OSHA Seeks to Protect Workers from Crystalline Silica

Posted By Katz Leidman Grossman Wolfe & Freund || 7-Oct-2013

Crystalline Silica is a particle that puts workers at risk for lung cancer, chronic obstructive pulmonary disease, kidney disease and silicosis. The OSHA is encouraging construction companies to reduce the exposure to silica each and every year, which will then protect thousands from death as a result of silicosis. Silicosis is a progressive and incurable disease that can often occur in workers who constantly inhale the particles.

Workers are normally exposed to the harmful substance because they do not have the proper engineering controls put in place. Stone, rock, concrete, brick, and block are all materials that contain crystalline silica. Typically workers are required to cut through these strong materials with power saws. Merely dipping the power saw into water prior to cutting can significantly reduce the amount of respirable crystalline silica that flies into the air.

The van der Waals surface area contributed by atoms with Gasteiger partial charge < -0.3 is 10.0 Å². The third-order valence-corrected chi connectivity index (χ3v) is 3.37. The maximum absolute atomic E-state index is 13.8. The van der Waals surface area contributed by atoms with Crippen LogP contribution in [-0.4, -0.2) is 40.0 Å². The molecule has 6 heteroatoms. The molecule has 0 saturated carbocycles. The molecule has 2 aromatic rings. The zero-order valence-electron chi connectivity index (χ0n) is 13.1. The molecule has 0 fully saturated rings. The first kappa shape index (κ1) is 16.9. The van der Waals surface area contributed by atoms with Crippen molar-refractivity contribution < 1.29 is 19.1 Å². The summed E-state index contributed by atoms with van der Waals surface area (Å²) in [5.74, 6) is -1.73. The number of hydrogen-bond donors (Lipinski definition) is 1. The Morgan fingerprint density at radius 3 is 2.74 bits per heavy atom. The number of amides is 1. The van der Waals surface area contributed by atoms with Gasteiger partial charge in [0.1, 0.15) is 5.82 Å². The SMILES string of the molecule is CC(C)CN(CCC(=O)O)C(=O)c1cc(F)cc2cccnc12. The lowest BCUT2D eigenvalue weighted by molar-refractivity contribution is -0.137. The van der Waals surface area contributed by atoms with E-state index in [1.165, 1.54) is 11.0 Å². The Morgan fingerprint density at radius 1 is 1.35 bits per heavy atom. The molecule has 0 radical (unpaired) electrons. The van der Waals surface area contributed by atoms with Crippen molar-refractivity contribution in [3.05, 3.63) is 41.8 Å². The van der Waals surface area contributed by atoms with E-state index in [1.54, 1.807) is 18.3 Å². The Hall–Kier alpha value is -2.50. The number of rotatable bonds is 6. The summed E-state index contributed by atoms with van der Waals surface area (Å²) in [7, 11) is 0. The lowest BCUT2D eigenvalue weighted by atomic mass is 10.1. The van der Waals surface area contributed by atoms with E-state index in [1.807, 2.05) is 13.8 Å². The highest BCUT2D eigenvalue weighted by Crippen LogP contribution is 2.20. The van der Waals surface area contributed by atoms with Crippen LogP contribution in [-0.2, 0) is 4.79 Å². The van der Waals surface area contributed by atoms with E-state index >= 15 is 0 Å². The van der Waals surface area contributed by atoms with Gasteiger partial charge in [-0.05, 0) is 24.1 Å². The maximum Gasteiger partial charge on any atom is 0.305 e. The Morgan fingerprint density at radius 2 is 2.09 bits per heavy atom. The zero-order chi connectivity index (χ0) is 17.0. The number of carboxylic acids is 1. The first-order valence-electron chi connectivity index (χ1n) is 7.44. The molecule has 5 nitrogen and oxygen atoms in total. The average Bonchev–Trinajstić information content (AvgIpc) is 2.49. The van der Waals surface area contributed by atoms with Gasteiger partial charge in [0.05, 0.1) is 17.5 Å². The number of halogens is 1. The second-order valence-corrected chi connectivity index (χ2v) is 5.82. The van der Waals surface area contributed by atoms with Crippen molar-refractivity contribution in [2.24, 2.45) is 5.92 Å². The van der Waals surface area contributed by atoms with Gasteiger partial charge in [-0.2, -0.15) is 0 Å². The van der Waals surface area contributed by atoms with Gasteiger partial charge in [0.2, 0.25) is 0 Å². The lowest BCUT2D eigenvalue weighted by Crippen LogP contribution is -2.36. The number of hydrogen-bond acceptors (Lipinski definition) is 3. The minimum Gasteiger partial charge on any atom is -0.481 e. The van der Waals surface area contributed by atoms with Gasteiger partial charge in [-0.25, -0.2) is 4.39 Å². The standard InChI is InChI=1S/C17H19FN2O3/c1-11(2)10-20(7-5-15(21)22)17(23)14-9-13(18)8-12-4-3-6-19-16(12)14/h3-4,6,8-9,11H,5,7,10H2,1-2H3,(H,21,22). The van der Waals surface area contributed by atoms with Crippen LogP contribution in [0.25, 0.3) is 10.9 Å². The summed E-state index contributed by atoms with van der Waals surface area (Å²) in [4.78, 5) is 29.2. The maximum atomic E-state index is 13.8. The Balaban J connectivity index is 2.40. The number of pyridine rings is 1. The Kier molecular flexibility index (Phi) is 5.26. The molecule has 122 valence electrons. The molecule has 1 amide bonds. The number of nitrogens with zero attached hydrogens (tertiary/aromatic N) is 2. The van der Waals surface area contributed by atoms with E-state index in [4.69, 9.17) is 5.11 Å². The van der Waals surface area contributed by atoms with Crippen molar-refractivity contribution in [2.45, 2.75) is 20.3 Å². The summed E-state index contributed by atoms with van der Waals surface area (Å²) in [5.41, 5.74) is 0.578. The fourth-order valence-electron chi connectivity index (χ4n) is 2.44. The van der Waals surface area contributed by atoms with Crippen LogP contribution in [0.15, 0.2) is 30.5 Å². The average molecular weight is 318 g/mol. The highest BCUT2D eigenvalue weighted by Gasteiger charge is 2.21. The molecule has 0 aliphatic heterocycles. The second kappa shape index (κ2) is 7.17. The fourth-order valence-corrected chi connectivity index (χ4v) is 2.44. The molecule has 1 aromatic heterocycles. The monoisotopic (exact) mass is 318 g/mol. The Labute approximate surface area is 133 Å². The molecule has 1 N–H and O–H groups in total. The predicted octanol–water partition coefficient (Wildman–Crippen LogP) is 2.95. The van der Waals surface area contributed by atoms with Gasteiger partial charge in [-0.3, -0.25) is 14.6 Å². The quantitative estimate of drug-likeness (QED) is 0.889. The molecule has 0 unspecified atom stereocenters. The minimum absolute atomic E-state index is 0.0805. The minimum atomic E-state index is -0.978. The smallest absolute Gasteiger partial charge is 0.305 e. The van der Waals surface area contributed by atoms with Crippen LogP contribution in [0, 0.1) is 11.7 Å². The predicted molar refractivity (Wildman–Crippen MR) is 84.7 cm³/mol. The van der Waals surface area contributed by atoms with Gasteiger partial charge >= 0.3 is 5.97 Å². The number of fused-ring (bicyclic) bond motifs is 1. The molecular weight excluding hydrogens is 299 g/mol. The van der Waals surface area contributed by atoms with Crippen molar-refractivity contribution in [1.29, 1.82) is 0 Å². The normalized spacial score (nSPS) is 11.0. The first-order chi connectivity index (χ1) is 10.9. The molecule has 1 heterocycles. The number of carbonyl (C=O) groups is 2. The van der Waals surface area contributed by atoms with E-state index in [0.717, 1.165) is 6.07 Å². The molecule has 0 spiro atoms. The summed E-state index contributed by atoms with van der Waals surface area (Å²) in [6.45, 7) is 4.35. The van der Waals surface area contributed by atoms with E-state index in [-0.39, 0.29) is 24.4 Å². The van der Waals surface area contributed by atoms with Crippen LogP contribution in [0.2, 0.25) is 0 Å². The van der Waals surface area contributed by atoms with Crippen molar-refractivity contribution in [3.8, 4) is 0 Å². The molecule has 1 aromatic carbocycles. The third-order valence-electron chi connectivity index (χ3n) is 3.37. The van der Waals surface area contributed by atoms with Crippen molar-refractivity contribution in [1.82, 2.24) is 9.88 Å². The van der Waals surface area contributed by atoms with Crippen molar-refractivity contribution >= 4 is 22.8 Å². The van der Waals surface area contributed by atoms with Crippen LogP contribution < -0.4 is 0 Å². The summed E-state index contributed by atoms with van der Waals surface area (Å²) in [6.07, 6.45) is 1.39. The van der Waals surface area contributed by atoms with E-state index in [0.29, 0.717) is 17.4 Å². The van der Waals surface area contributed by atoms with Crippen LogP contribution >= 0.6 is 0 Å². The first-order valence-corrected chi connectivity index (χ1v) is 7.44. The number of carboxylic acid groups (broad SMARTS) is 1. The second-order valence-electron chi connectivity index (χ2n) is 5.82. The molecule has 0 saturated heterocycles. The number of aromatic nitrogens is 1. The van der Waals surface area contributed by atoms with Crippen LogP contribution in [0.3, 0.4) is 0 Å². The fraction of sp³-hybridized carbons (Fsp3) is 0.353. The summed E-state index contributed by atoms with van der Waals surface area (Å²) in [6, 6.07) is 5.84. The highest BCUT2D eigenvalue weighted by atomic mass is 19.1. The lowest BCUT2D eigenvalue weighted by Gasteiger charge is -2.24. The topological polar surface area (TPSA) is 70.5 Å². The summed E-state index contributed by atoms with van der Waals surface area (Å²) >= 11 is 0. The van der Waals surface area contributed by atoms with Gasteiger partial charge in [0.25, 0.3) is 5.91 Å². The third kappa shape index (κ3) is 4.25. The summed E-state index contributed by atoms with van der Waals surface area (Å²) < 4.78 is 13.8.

Essentially, crystalline silica is a very small particle that comes off of a hard surface. It is about 100 times smaller than ordinary sand that may be found on a beach. Normally individuals are exposed to the particles when sanding, sawing, grinding, drilling, or crushing rock-type materials. Workers who use sandblasting, or take part in hydraulic fracturing operations are also at risk to lung cancer or silicosis from this material.

If you have been exposed to crystalline silica, then you need to contact a lawyer promptly. OSHA believes that they can prevent about 1,600 new cases of silicosis by enforcing prevention at construction sites, granite quarries, hydraulic fracturing sites, and other places where workers are exposed to this dangerous hazard. The government has been working to reduce silicosis for years, as is evidenced by advertisements from 1938 regarding the dangerous illness. Call a New York workers' compensation lawyer at Katz Leidman Grossman Wolfe & Freund today if you want to learn more about silicosis lawsuits.

Categories: Workers' Compensation